While Harris’ nomination is historic and meaningful, the overwhelming interest and commitment of black women in voting is not a new feature in American politics. In 2008 and ’12, black women voted with the highest rate of any race and gender subgroup. […]
The passing of the 19th Amendment to the Constitution of 1920, which theoretically gave all women, but in practice only white women, voting rights, had little effect on the lives of black women. Through a number of legal and extra-legal strategies, white Americans have worked to prevent blacks from exercising the constitutional right to vote.
Black women passionately opposed these efforts. In the 1960s, for example, the civil rights activist Fannie Lou Hamer led a nationwide movement to expand voting rights of black Americans. It was a bold act of defiance – and a matter of life and death. As Hamer explained in a 1964 interview with The nation“We’re sick of beating up all of this. We’re sick of taking this.” It’s been a hundred years and we are still being beaten and shot at, crosses are still being burned because we want to vote. “Hamer was fully aware of the consequences of their actions and refused to surrender. “I’ll stay in Mississippi,” she added, “and if they shoot me, I’ll be buried here.” […]
(You can learn more about Fannie Lou Hamer in this excerpt from Drawing the Vote: An Illustrated Guide to Voting in America, a graphic novel on the History of voting rights, by author Tommy Jenkins and illustrator Kati Lacker.)
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“The vote is the symbol of your equality, women in America, the guarantee of your freedom. Your vote has cost millions of dollars and the lives of thousands of women. Money to continue this work has usually been sacrificed and thousands of women are gone without the things they wanted and could have had to get the vote for you. Women have suffered anguish of the soul you can never understand, so that you and your daughters could inherit political freedom. Vote was costly. Price it! The vote is a power, a weapon of offense and defense, a prayer. Understand what it means and what it can do for your country. Use it intelligently, conscientiously, prayerfully. ” ~~ Carrie Chapman Catt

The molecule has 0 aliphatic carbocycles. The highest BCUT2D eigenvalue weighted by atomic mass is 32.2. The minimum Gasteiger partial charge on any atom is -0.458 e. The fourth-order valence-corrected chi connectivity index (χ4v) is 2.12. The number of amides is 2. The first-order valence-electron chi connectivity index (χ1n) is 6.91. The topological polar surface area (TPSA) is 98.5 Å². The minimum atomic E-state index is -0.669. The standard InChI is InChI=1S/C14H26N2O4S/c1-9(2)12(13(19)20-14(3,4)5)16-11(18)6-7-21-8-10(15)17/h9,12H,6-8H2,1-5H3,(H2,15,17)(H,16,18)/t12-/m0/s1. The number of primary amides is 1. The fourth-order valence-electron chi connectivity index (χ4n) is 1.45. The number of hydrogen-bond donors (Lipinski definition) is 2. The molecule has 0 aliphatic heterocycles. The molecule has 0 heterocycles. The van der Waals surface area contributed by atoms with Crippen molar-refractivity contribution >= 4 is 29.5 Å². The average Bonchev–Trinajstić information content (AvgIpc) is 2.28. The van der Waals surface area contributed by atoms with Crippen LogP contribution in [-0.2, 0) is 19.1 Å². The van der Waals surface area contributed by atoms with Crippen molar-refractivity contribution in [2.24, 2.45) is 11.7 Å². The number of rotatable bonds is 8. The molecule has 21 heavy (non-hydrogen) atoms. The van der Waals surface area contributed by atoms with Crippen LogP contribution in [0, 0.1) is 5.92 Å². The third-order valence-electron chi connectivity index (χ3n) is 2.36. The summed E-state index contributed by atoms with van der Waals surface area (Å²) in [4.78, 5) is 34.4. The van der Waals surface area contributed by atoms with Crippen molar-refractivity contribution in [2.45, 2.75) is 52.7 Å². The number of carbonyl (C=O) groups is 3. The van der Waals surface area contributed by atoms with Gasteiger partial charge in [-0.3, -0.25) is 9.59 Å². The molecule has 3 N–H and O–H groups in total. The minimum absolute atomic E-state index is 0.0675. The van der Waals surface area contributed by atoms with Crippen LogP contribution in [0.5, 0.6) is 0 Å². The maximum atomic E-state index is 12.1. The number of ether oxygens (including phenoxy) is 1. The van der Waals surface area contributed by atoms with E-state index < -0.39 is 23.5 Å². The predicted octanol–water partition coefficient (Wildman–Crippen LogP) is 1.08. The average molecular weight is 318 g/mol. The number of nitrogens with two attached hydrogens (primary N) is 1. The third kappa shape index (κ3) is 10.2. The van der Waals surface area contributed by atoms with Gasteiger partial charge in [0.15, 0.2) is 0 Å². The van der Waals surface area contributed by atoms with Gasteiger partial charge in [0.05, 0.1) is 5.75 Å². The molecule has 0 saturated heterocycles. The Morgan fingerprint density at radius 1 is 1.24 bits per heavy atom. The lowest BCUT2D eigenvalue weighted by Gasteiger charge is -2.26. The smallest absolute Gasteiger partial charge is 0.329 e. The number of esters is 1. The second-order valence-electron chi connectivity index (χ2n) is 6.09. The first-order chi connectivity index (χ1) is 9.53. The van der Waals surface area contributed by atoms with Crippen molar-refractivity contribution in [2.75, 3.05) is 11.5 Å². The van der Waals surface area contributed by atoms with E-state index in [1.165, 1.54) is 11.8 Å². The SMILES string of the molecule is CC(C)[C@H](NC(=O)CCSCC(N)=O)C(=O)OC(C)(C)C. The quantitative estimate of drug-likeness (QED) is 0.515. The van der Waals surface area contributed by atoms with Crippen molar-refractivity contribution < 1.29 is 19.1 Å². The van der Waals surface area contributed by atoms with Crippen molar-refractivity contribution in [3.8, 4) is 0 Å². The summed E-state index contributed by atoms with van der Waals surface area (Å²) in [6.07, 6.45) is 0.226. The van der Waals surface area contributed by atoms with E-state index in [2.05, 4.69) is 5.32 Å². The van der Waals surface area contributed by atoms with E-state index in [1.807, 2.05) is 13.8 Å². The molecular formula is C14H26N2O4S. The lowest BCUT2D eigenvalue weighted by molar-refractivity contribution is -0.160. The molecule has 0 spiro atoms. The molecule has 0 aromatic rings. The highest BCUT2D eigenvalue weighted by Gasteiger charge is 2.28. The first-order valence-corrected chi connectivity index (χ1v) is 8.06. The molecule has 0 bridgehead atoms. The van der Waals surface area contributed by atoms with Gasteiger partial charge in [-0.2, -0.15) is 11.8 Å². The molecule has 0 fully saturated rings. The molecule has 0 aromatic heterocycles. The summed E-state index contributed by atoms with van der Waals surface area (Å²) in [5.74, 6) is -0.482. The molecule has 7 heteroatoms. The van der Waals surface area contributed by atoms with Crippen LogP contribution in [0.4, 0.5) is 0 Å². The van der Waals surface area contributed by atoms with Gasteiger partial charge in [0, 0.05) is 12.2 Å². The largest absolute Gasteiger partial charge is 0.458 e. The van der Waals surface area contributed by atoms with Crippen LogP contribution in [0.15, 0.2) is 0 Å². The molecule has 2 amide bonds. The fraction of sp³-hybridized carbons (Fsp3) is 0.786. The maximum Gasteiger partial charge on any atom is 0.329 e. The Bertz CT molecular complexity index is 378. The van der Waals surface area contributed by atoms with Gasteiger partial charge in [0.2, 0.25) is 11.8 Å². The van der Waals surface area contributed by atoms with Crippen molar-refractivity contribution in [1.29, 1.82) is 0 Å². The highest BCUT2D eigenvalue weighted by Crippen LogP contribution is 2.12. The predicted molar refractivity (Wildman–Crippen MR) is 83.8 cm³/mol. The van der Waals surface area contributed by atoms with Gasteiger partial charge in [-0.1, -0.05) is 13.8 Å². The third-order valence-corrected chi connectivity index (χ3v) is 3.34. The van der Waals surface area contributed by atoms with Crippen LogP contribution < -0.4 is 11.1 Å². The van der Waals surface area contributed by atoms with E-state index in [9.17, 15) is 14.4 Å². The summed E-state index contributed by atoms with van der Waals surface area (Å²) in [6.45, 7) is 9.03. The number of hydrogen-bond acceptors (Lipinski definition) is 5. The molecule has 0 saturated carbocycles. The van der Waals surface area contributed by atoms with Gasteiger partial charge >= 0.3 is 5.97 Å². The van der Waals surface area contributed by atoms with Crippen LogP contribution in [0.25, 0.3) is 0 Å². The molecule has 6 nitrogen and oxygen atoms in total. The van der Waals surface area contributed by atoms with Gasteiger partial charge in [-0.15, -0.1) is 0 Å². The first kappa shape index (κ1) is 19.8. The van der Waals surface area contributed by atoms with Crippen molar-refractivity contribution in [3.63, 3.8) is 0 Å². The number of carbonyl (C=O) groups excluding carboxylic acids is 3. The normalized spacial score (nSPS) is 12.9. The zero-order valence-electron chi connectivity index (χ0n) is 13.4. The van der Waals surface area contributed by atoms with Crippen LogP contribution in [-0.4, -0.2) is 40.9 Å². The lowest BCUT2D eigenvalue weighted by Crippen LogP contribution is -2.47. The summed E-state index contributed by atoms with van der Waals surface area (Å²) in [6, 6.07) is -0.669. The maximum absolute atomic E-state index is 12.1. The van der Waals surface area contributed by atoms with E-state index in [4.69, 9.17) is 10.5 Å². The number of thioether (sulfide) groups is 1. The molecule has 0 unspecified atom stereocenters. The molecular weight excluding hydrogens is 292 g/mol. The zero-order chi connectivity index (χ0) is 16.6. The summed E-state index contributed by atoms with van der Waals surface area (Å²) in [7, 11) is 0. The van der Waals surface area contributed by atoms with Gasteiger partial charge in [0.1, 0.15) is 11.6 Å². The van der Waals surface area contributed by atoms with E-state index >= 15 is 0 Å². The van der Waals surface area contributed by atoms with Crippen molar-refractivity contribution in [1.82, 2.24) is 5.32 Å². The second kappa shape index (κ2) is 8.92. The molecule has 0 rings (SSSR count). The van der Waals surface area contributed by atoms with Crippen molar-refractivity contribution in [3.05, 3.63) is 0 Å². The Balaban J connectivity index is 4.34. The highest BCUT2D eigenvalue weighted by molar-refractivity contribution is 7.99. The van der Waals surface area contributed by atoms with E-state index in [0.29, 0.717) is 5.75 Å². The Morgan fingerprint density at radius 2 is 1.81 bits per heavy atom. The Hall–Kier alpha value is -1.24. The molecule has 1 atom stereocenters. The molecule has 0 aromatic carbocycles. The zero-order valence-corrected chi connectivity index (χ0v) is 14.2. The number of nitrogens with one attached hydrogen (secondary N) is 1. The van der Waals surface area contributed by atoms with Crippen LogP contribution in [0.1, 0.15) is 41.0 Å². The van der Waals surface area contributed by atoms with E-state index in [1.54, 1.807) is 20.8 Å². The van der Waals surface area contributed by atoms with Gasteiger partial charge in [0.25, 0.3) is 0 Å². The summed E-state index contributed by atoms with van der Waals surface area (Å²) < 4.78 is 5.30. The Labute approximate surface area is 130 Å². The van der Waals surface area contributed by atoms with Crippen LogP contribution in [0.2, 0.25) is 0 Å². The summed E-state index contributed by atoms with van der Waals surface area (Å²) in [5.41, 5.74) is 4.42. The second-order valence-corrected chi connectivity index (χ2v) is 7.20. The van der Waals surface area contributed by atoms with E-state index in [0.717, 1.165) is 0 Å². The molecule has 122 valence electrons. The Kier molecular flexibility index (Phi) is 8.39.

TWEET OF THE DAY
BLAST FROM THE PAST
At Daily Kos that day in 2018– If Democrats succeed on Election Day, women will be a big reason:
Much has been reported about the phenomenon of white college graduates walking away from Republicans and, in some cases, running toward Democrats because they are turned off by Donald Trump. Some of this was anecdotal, but the poll of women is telling. In one Trump enjoys the Washington Post / ABC poll 48 percent support in men compared to just 33 percent support in women. Also, check out the trendlines from the same survey identifying female parties over the past eight years, which is increasingly moving towards Democrats and away from the GOP. […]
Democratic gains among women start in late 2014, when just over 50 percent of female voters are identified as Democrats, and get a nice little bump when Trump becomes president and now hits 58 percent. And in the eight years between 2010 and 2018, Republicans lost 7 points to women who identify with the party.